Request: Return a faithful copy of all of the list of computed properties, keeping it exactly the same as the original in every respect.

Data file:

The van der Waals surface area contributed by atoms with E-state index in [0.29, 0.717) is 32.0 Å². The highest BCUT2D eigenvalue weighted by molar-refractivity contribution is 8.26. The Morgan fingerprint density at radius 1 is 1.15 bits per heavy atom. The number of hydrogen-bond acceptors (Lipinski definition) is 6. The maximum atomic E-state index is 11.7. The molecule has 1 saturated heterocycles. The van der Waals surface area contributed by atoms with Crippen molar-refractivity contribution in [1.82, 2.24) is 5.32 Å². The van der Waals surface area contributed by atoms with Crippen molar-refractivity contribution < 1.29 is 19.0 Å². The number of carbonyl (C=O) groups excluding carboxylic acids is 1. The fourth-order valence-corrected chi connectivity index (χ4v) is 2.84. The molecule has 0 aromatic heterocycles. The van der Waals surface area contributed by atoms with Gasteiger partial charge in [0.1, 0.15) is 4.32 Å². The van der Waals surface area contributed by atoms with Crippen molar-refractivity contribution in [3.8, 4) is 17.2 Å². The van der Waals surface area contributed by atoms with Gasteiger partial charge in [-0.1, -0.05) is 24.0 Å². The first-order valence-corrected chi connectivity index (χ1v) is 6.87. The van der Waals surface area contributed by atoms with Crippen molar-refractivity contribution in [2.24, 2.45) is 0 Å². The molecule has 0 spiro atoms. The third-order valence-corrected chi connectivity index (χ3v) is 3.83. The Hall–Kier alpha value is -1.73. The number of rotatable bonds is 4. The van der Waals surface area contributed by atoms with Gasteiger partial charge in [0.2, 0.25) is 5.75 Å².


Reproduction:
The van der Waals surface area contributed by atoms with E-state index in [0.29, 0.717) is 32.0 Å². The highest BCUT2D eigenvalue weighted by molar-refractivity contribution is 8.26. The Morgan fingerprint density at radius 1 is 1.15 bits per heavy atom. The number of hydrogen-bond acceptors (Lipinski definition) is 6. The maximum atomic E-state index is 11.7. The molecule has 1 saturated heterocycles. The van der Waals surface area contributed by atoms with Crippen molar-refractivity contribution in [1.82, 2.24) is 5.32 Å². The van der Waals surface area contributed by atoms with Crippen molar-refractivity contribution < 1.29 is 19.0 Å². The number of carbonyl (C=O) groups excluding carboxylic acids is 1. The fourth-order valence-corrected chi connectivity index (χ4v) is 2.84. The molecule has 0 aromatic heterocycles. The van der Waals surface area contributed by atoms with Gasteiger partial charge in [0.1, 0.15) is 4.32 Å². The van der Waals surface area contributed by atoms with Crippen molar-refractivity contribution in [3.8, 4) is 17.2 Å². The van der Waals surface area contributed by atoms with Gasteiger partial charge in [-0.1, -0.05) is 24.0 Å². The first-order valence-corrected chi connectivity index (χ1v) is 6.87. The van der Waals surface area contributed by atoms with Crippen molar-refractivity contribution in [2.24, 2.45) is 0 Å². The molecule has 0 spiro atoms. The third-order valence-corrected chi connectivity index (χ3v) is 3.83. The Hall–Kier alpha value is -1.73. The number of rotatable bonds is 4. The van der Waals surface area contributed by atoms with Gasteiger partial charge in [0.2, 0.25) is 5.75 Å².